Du Maurier clearly shows a stronger interest in psychological issues than social concerns in ‘‘The Birds.’’ Three major themes garner as much of du Maurier’s attention as the relatively simple plot. All these themes relate to the ways in which people deal with highly stressful situations.
The first of these themes is the hubris of mankind. When placed in an incomprehensible situation, du Maurier’s characters continue to use their experience to exert some measure of control over the situation around them. People, simply have too much pride, du Maurier suggests, to concede defeat or to admit that events such as the mass slaughter of people by birds are beyond their ken. Nat, for example, explains the birds’ behavior away with references to natural habits. When the first, solitary bird attacks Nat he can explain it naturally: ‘‘frightened, he supposed, and bewildered, the bird, seeking shelter, had stabbed at him in the darkness. Once more he settled himself to sleep.’’ Nat can sleep soundly after settling his mind with an explanation that seems reasonable. Birds act erratically when frightened, so the erratic behavior of this bird must be the result of fear.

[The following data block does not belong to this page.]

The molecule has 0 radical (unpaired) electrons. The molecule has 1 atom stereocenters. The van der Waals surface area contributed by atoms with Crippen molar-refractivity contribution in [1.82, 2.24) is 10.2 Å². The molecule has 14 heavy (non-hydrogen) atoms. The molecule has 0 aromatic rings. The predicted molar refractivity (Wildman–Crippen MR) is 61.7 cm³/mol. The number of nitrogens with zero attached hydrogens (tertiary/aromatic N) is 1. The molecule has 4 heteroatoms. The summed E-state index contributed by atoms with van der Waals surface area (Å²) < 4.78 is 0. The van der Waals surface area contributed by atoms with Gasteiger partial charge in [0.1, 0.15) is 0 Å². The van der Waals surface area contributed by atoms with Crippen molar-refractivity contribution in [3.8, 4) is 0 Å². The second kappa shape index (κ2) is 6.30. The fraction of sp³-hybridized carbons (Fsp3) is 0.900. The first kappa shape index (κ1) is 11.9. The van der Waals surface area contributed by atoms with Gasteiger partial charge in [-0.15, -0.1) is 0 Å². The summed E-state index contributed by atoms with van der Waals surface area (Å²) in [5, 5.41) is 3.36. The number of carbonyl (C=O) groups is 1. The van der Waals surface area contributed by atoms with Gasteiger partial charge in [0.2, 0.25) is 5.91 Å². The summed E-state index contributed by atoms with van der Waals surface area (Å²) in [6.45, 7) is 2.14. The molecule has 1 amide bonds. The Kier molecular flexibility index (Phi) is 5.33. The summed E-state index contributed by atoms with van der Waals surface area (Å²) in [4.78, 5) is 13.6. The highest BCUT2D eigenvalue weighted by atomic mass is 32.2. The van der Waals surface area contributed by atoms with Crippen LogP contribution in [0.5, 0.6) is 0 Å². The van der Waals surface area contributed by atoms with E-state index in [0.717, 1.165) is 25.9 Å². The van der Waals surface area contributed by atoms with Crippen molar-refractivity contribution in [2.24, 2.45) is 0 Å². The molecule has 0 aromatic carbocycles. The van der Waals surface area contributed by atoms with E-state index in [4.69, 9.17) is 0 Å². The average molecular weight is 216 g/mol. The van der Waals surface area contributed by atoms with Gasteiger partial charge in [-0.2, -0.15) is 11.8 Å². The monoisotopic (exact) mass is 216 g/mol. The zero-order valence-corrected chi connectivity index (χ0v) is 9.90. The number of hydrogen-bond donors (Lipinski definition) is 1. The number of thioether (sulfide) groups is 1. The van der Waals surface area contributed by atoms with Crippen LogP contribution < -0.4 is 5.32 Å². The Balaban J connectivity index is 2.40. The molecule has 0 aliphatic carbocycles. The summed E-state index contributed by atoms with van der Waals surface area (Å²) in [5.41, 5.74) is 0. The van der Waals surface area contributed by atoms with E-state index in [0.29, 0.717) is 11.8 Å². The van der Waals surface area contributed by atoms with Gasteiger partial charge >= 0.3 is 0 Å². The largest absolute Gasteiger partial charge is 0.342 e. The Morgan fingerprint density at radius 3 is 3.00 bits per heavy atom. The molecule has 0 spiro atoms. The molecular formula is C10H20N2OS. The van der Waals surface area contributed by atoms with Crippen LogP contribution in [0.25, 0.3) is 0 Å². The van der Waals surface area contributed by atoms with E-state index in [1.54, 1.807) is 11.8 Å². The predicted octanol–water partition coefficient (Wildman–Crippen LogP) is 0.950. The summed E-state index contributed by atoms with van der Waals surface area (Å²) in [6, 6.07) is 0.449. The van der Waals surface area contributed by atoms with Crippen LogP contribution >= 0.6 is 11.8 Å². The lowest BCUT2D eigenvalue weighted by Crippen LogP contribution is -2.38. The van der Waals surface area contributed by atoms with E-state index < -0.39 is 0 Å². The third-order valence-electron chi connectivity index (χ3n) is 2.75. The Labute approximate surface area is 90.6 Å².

Even when such rational explanations become absurd, du Maurier’s characters continue to make them. Apparently, people can delude themselves a great deal when faced with untenable circumstances. As mentioned above, some characters turn to the evil machinations of the Soviet Union as a social explanation for the supernatural phenomenon. Clearly, though, such explanations are indicative of nothing more or less than the absurd...
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